Emerging Concepts | May 2012 | By Judy Kneiszel

One to Watch: Roti Mediterranean Grill

Serving healthy Mediterranean food through quick service has proved successful for this fast-casual concept.

Appeasing the nation’s growing taste for Mediterranean and healthy-but-delicious meals, and doing so in a quick-serve format, has proved a winning combination for Roti Mediterranean Grill.

“We explored what was available around the country in this type of food,” says Bill Post, Roti cofounder and CEO. “We observed that most Middle Eastern restaurants had table service. So while the popularity of the Mediterranean diet had grown, it had not been popularized in quick service. So we saw a real window of opportunity.”

The first Roti opened in Chicago in 2007, and the chain has since grown to 13 units around the Windy City and Washington, D.C.

The concept adopted a build-your-own-meal, assembly-line method of ordering, similar to Chipotle’s. Customers first choose among building a sandwich, a salad, or a rice-based plate. A sandwich can be made with pita or laffa bread, which is a wrap. A protein is chosen next; both chicken and beef are cooked on vertical rotisseries at Roti. Those wanting a vegetarian meal can opt for falafel or roasted vegetables.

Customers can then choose up to three toppings, which include mixed greens, onions sprinkled with a Middle Eastern spice called sumac, tomato and cucumber salad, couscous, red cabbage slaw, baba ghanouj, and hummus. Finally, there are sauce options, including the mild Dill, Yogurt & Cucumber, or Tahini options; a medium Red Pepper Aioli; or the hot, spicy S’hug sauce.

Diners who prefer leaving culinary decisions to the experts can choose from the menu’s list of Favorites, including the Sultan Sandwich, made with chicken, hummus, and tomato and cucumber salad in a house-baked pita with S’hug sauce; the Double Chicken Kabob Plate, with two grilled skewers of chicken breast served with rice, tomato and cucumber salad, choice of sauce, and a pita; or Mediterranean Chopped Chicken Salad, with mixed greens, chicken, tomato and cucumber salad, feta cheese, kalamata olives, cous-cous, and pita croutons with vinaigrette dressing and a pita.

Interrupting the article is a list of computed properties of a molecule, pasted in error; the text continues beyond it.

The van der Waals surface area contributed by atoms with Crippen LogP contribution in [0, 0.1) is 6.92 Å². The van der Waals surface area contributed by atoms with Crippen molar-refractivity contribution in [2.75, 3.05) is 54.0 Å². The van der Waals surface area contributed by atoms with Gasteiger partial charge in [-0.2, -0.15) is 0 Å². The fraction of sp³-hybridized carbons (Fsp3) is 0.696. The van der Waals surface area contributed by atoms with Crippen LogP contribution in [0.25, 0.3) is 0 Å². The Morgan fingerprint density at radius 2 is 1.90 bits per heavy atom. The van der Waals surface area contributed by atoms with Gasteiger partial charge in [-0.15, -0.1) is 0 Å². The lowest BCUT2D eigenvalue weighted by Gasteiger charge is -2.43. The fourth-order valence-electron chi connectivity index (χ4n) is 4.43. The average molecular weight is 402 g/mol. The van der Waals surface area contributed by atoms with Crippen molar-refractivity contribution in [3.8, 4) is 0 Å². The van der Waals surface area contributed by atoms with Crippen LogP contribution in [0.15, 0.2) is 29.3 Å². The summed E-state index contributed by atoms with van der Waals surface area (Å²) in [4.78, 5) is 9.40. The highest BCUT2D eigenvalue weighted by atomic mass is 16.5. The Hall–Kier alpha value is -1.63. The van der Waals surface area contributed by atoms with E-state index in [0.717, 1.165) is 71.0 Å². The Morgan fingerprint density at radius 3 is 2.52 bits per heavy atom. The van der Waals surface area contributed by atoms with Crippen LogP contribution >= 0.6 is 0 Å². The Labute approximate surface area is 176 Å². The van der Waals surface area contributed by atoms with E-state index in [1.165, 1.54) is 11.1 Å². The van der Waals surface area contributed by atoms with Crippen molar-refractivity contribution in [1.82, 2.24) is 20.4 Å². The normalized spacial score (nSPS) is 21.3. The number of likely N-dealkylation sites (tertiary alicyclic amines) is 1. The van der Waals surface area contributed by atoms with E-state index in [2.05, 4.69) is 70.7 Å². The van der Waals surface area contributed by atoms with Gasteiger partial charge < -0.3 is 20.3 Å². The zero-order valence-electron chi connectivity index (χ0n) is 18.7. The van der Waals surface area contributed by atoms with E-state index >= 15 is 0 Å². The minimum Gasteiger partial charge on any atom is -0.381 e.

Post says one of the staple ingredients that makes Roti recipes healthier than traditional fast food is olive oil. “It’s one of the healthiest oils because it’s low in saturated fat,” he says.

The roasted vegetables at Roti are tossed in the heart-healthy oil before cooking and the Spanish eggplant, a topping choice, is sautéed in olive oil.

Roti Mediterranean Grill

CEO: Bill Post

HQ: Chicago

Year Started: 2007

Annual Sales: $1.5 million per unit

Total Units: 13

Franchise Units: 0

www.roti.com

Roti offers dine-in and delivery services, as well as a catering menu. Post says an average per-person dine-in ticket is $8.50–$9, though suburban stores land closer to $10 because they tend to do more business at dinnertime. Four new Roti locations are planned for the Chicago area in 2012, and Post says the company also has leases for stores in New York City.

“While three additional markets are being developed and expanded, we are not eager beavers to grow by going to one city at a time and opening just one or two stores,” he says. “We want to develop into significant numbers in each market we are in.”

Post says that by the end of 2012, Roti will have 18–20 stores open. All will be company owned.

“We have no plans for franchising right now,” he says. “We have way too many things we need to refine before we’d let control out of our hands.”

Post says he gets as many as 10 calls a day about franchising, however.

“What happens at Roti is that during peak lunch times we get very long queue lines,” he says. “People look at that and think we must be doing something right, and that prompts a lot of inquiries.”

Post says a Roti store is designed to accommodate 60–80 people waiting in line, and typically a guest can get through a 70-person line in 7–8 minutes.

“We make the wait seem shorter by doing a lot of sampling and recognizing new customers and talking with them so they don’t feel pressure when they get up there to order,” Post says.

Some Roti locations are open for lunch and dinner seven days a week. Others are only open for breakfast, lunch, and a short dinner period, while a few are not open for dinner at all. Post says it depends on location when the store is open. For example, a small Roti unit in a train station in Washington, D.C., does well at breakfast, serving pita bread sandwiches with eggs and other breakfast fare. Because it is near government office buildings filled with people hurrying to work each weekday morning, he calls this location a “pocket of opportunity for breakfast.” That same opportunity does not exist for suburban locations.

“Breakfast is a very hard category,” he says. “It’s hard to break people’s habits when it comes to breakfast.”

Post says a typical Roti is about 2,250 square feet, but the 13 existing stores run the gamut from a small kiosk in a food court to 4,000 square feet. All Roti stores have Mediterranean décor, with interior stone and tile.

“We use field stone because you see a lot of that in the Mediterranean, along with a lot of wood and tile,” Post says. “We use a lot of cracked or chipped tile to give it an authentic look.”

One Chicago Roti location has earned a two-star certification from the Green Restaurant Association, and Post says that as the concept grows he would like to add to its “green accolades.”